Mitchell also photographed other artists, entertainers, musicians, and writers, including John Lennon and Yoko Ono just a month before Lennon was murdered.[2] Other subjects included Leonard Bernstein, David Byrne, Truman Capote, Anthony Quinn, Jack Nicholson, Patti LuPone, Keith Haring, Neil Simon, Angela Lansbury, Twyla Tharp, Ned Rorem, Leontyne Price, Alfred Hitchcock, Spalding Gray, Ann Reinking, Andy Warhol, and Natalie Wood.[2] He spent a decade photographing Gloria Swanson.[5] His work appeared in The New York Times, Elle, Harper's Bazaar, Life, Newsweek, People, Rolling Stone, Time, Vanity Fair and Vogue, among others.[2][4][6]

Mitchell was the subject of a 2006 documentary, My Life is Black and White, directed by Craig Highberger.[2] His books include Icons & Idols (1998), for which Edward Albee wrote the foreword,[2][4] and a book of his Alvin Ailey photography, Alvin Ailey American Dance Theater (1993).[6] In 2020 his 1983 photo of Audre Lorde was used by mosaicist Rico Gatson to create a permanent installation at the 167th Street Station in the Bronx.[7][8]



Arts Magazine credited him as the first photographer to treat entertainers as individuals with "character and identification not expressed exclusively through their works."[4] The Smithsonian, which holds The Jack Mitchell Photography of the Alvin Ailey American Dance Theater Collection, including 8,288 black-and-white negatives, 2,106 color slides and transparencies, and 339 black-and-white prints,[5] called him "the benchmark and standard that other dance photographers measured their work".[9] The New York Times, which published hundreds of his photographs, described him as "both a portraitist and a capturer of complex motion" and as a lighting expert.[2]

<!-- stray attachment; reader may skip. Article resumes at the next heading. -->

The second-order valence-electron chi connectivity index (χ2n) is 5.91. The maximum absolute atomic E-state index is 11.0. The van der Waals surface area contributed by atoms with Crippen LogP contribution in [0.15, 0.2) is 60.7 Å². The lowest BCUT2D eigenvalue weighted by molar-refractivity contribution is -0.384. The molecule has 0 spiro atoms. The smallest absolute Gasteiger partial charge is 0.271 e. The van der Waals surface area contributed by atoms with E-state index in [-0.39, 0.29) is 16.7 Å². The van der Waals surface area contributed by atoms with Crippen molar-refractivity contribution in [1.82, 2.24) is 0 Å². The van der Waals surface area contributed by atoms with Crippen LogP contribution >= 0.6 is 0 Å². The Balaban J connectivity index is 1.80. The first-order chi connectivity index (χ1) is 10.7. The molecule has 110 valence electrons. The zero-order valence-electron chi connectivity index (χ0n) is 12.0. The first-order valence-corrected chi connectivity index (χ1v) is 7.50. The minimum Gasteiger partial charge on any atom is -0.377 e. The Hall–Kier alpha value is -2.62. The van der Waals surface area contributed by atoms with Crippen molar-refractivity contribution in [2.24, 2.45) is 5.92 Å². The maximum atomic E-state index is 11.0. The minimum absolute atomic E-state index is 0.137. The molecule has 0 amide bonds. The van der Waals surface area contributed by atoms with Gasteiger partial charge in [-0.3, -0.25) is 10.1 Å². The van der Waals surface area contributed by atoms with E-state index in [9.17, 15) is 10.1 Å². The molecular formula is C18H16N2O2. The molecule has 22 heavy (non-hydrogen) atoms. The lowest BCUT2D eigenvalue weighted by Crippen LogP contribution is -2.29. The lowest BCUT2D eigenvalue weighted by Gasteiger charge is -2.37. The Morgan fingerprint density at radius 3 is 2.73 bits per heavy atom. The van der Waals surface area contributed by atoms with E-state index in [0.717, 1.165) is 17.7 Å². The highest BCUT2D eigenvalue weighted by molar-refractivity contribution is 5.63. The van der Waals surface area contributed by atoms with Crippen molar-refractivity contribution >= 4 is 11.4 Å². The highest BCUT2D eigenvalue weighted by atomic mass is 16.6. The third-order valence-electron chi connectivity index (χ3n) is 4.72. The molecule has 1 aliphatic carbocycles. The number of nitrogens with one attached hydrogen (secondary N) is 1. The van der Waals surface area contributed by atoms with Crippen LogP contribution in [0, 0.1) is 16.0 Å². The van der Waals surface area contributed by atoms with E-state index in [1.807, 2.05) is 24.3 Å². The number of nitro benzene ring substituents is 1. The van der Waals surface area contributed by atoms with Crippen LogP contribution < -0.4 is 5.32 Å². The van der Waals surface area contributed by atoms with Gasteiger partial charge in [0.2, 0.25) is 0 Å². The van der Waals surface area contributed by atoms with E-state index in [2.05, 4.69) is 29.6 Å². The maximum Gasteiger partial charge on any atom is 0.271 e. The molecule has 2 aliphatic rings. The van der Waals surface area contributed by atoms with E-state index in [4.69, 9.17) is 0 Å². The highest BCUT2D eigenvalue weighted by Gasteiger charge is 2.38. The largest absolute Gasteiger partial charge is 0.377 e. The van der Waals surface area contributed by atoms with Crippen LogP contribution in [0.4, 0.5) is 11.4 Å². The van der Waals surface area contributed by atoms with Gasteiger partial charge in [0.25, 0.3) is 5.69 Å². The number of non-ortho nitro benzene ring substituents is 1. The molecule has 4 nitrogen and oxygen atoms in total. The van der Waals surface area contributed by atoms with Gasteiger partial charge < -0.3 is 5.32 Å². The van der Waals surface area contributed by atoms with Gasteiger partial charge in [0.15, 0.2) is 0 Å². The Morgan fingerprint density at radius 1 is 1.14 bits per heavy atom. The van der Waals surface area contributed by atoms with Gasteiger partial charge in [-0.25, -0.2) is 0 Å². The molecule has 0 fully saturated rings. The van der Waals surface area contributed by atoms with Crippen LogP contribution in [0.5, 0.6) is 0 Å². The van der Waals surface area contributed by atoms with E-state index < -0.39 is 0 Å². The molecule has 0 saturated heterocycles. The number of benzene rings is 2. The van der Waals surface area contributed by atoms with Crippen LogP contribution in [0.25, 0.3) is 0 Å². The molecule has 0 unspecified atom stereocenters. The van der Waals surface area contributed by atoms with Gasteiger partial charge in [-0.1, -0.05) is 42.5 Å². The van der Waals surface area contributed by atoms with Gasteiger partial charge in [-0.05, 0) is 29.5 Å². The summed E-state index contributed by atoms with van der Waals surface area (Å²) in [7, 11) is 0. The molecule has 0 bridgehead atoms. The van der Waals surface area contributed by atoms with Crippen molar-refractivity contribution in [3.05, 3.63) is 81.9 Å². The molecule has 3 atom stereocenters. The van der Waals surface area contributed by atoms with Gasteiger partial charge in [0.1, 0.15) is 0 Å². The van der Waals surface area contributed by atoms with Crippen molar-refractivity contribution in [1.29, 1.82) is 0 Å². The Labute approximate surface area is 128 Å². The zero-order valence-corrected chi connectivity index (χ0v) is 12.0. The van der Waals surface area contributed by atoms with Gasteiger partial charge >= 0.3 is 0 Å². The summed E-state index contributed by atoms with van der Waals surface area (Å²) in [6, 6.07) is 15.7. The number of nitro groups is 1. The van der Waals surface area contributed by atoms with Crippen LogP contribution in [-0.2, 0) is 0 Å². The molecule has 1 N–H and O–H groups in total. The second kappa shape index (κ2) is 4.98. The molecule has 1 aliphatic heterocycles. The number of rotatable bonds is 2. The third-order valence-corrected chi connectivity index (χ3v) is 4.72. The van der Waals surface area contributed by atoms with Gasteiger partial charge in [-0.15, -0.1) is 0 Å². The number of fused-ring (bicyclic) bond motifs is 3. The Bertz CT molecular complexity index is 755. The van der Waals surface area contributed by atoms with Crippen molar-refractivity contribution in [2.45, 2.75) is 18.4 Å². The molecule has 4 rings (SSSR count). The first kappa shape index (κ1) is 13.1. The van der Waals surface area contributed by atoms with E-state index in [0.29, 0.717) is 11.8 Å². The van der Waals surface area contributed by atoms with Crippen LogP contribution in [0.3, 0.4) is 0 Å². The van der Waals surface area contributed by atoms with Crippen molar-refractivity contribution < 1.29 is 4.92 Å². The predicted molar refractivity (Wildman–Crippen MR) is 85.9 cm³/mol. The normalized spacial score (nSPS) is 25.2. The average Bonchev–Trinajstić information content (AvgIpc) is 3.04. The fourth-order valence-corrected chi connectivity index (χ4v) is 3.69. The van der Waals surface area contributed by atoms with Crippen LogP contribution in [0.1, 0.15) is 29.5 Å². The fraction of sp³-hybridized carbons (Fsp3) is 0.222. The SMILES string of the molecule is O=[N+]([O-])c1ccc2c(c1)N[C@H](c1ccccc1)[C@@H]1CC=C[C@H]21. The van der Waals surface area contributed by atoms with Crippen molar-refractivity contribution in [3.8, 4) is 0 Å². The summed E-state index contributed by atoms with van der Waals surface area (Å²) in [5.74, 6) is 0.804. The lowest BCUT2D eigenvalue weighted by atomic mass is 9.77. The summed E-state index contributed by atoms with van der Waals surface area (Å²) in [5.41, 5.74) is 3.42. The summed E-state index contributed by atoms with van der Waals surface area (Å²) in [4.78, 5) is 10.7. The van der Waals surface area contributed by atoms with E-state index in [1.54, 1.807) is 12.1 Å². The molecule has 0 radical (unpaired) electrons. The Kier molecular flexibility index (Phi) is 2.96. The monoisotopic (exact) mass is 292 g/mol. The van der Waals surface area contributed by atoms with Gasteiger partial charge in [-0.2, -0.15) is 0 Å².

Personal life


Mitchell retired in 1995 and moved from New York City back to New Smyrna Beach.[1] His partner, Robert Plavik, died in 2009.[2] Mitchell died in 2013 at his home in New Smyrna Beach, Florida.[2]



  1. ^ a b c d Shaw, Kurt (February 3, 2005). "International 'Idols'". Pittsburgh Tribune-Review. Retrieved April 26, 2021.
  2. ^ a b c d e f g h i j k l m n o p q r Weber, Bruce (November 10, 2013). "Jack Mitchell, Photographer of the Arts, Dies at 88". The New York Times. ISSN 0362-4331. Retrieved April 26, 2021.
  3. ^ a b Conn, Richard. "Iconic photographer Jack Mitchell dies at 88". Daytona Beach News-Journal. Retrieved April 26, 2021.
  4. ^ a b c d e Thomas, Mary (December 12, 2005). "Photographer's images catch the stars". Pittsburgh Post-Gazette. Archived from the original on December 12, 2005. Retrieved April 26, 2021.
  5. ^ a b c d e f g h George, Alice. "Trove of Stunning Dance Photography Now Online". Smithsonian Magazine. Retrieved April 26, 2021.
  6. ^ a b c d "Jack Mitchell's Ailey Collection". Ailey Pressroom. Retrieved April 26, 2021.
  7. ^ Yakas, Ben (November 8, 2020). "Audre Lorde & Heather McHugh Poems Become Latest In Poetry In Motion Series". Gothamist. Retrieved April 26, 2021.
  8. ^ "Jack Mitchell Photograph Transformed into New York Subway Mural". jackmitchell.com. Retrieved April 26, 2021.
  9. ^ "Jack Mitchell Photography of the Alvin Ailey American Dance Theater Collection". National Museum of African American History and Culture. Retrieved April 26, 2021.